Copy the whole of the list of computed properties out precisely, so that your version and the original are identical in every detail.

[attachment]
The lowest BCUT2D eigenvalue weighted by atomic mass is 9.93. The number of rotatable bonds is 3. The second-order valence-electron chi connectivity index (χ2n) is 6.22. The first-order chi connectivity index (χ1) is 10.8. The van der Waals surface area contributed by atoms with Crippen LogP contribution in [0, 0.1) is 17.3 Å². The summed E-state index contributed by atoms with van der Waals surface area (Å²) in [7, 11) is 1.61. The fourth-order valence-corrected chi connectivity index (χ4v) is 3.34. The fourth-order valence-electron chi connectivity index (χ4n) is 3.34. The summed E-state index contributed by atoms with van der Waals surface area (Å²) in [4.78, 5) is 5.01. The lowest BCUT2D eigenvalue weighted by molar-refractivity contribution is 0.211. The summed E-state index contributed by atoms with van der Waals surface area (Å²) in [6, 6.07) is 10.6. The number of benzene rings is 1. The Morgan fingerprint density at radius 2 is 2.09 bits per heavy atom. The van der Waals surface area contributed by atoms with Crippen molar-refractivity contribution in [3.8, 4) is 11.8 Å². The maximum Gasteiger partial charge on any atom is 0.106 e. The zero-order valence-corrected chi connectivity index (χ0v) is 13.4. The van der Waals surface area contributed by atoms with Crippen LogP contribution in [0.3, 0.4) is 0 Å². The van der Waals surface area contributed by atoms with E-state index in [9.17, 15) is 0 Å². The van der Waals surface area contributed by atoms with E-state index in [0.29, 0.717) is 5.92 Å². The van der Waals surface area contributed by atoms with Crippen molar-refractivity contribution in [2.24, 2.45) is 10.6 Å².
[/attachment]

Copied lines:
The lowest BCUT2D eigenvalue weighted by atomic mass is 9.93. The number of rotatable bonds is 3. The second-order valence-electron chi connectivity index (χ2n) is 6.22. The first-order chi connectivity index (χ1) is 10.8. The van der Waals surface area contributed by atoms with Crippen LogP contribution in [0, 0.1) is 17.3 Å². The summed E-state index contributed by atoms with van der Waals surface area (Å²) in [7, 11) is 1.61. The fourth-order valence-corrected chi connectivity index (χ4v) is 3.34. The fourth-order valence-electron chi connectivity index (χ4n) is 3.34. The summed E-state index contributed by atoms with van der Waals surface area (Å²) in [4.78, 5) is 5.01. The lowest BCUT2D eigenvalue weighted by molar-refractivity contribution is 0.211. The summed E-state index contributed by atoms with van der Waals surface area (Å²) in [6, 6.07) is 10.6. The number of benzene rings is 1. The Morgan fingerprint density at radius 2 is 2.09 bits per heavy atom. The van der Waals surface area contributed by atoms with Crippen molar-refractivity contribution in [3.8, 4) is 11.8 Å². The maximum Gasteiger partial charge on any atom is 0.106 e. The zero-order valence-corrected chi connectivity index (χ0v) is 13.4. The van der Waals surface area contributed by atoms with Crippen LogP contribution in [0.3, 0.4) is 0 Å². The van der Waals surface area contributed by atoms with E-state index in [9.17, 15) is 0 Å². The van der Waals surface area contributed by atoms with E-state index in [0.29, 0.717) is 5.92 Å². The van der Waals surface area contributed by atoms with Crippen molar-refractivity contribution in [2.24, 2.45) is 10.6 Å².